Dismantling Barriers to Transgender People Getting Vaccinated Against COVID-19

Surveys conducted in Colorado and Pennsylvania revealed that the LGBTQ+ population has lower rates of COVID-19 vaccinations and higher rates of vaccine hesitancy than the American public at large. Most public health models rely exclusively on a binary model of sex/gender, which erases non-conforming identities and makes relevant data on COVID-19’s impact on intersex, transgender, nonbinary, and other gender-diverse populations difficult to come by. However, what we do know is that transgender people face higher vulnerabilities to COVID-19.

Transgender people in the United States, specifically, have low rates of COVID-19 vaccinations and face discrimination, mistreatment, and stigma in the American healthcare system, so it is vital to enact new trans-inclusive policies to break down barriers to access and provide culturally competent care and health information specific to the transgender community.

Barriers to the transgender community getting vaccinated against the virus include a lack of transgender participants in clinical trials for the vaccines and state policies that restrict transgender access to healthcare and necessary accommodations. Transgender people face further barriers, including fear of being misgendered, deadnamed, and/or not having an ID match their name or gender and lower rates of health insurance, all of which translate into vaccine hesitancy. One study from the Kaiser Family Foundation found that transgender adults are more likely to be uninsured (19% vs. 12%) and report cost-related barriers to care (19% vs. 13%) than cisgender counterparts, incurring yet another barrier to access.

Clinical trials, including those for the COVID-19 vaccine, do not always include gender identities other than cisgender men and women and are not mindful of inclusive trial design, such as asking for participants’ gender identity, pronouns, and sex assigned at birth. Harvard University Research Assistant Rachel Hemond shared, “For example, it can be traumatic to go through things like urine pregnancy tests if you fully identify as male.” Furthermore, they may be unable to participate in clinical trials given their medical history. Transgender youth are also more likely to have a history of substance use and are at higher risk of conditions such as HIV, sometimes preventing them from participating in research studies. Given these barriers to clinical trial access, there is limited research on the effects of the COVID-19 vaccine on transgender individuals.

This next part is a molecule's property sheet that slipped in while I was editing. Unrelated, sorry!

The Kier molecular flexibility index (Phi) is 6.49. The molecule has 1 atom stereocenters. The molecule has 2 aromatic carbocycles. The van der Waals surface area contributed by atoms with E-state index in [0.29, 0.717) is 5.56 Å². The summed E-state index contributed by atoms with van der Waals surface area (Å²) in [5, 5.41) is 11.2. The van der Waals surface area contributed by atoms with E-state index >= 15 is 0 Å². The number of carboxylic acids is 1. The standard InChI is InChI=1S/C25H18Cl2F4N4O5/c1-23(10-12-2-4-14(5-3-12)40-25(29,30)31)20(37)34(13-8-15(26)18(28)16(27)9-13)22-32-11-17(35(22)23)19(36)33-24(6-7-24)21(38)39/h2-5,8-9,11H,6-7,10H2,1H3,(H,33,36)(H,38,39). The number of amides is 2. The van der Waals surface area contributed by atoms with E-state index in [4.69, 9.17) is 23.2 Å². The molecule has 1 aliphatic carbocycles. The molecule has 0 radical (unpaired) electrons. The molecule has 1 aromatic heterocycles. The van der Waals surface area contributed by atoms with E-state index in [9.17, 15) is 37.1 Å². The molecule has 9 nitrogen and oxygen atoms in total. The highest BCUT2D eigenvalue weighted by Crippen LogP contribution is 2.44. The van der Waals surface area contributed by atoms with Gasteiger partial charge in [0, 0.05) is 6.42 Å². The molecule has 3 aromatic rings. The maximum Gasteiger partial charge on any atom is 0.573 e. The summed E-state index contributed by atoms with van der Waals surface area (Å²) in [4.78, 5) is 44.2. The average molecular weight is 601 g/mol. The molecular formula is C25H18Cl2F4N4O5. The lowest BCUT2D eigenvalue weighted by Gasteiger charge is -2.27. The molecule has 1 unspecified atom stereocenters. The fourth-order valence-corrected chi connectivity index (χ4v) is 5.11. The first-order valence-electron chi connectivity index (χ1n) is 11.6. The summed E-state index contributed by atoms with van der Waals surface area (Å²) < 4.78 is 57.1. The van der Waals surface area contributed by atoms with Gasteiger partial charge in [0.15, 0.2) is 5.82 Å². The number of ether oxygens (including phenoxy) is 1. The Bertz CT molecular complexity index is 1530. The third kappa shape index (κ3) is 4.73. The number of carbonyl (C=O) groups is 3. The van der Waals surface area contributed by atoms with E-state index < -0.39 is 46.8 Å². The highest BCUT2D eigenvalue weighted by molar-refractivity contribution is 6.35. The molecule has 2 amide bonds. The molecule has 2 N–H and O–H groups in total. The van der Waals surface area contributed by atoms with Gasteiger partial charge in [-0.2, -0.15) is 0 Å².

Certain states do not have laws in place to prohibit discrimination on the basis of gender identity or sexual orientation, with some states going as far to explicitly allow insurers to refuse to cover gender-affirming care. These healthcare laws and policies are yet another barrier to healthcare access and sow greater mistrust in the healthcare system for transgender individuals.

Transgender people may also be anxious about being misgendered, deadnamed, or otherwise disrespected as well as not having identification that matches their identity (e.g. name, pronouns, and gender), which further discourages them from getting vaccinated against SARS-CoV-2. They are also less likely to have health insurance.

We need to enact new trans-inclusive policies around vaccine delivery and generate health information specific to this community. Similar to voter registration, workers delivering vaccines should be trained on how to serve people whose ID does not match their gender identity or preferred name for instance.

There needs to be further research into the effects of the COVID-19 vaccine on transgender patients and data to validate it will not interfere with people transitioning if they so choose. In general, we need more research on gender-diverse populations to create equitable public health solutions. More inclusive policies, thorough research, and culturally competent care are important steps to building trust in the healthcare system and ensuring transgender people are protected against COVID-19.

Written for the Vaccine Student Working Group on Ethics and Policy.

References

Perret, Meg, et al., “COVID-19 Data On Trans And Gender-Expansive People, Stat!,” Health Affairs, 2021, https://www.healthaffairs.org/do/10.1377/hblog20210510.756668/full

“Why It’s Harder For Many Transgender People To Access (And Trust) COVID-19 Vaccines.” Discover Magazine, 2021, https://www.discovermagazine.com/health/why-its-harder-for-many-transgender-people-to-access-and-trust-covid-19

“Movement Advancement Project | Healthcare Laws And Policies”. Movement Advancement Project, 2021, https://www.lgbtmap.org/equality-maps/healthcare_laws_and_policies

Cerretani, Jessica. “Transgender Discrimination In Health Care: What Families Should Know — Boston Children’s Answers”. Boston Children’s Answers, 2020, https://answers.childrenshospital.org/transgender-discrimination

Safer, J. D., Coleman, E., Feldman, J., Garofalo, R., Hembree, W., Radix, A., & Sevelius, J. (2016). “Barriers to healthcare for transgender individuals.” Current opinion in endocrinology, diabetes, and obesity, 23(2), 168–171. https://doi.org/10.1097/MED.0000000000000227

--

--

Get the Medium app

A button that says 'Download on the App Store', and if clicked it will lead you to the iOS App store
A button that says 'Get it on, Google Play', and if clicked it will lead you to the Google Play store
Natasha Matta

Natasha Matta

Interested in all things health equity, social justice, and empowerment.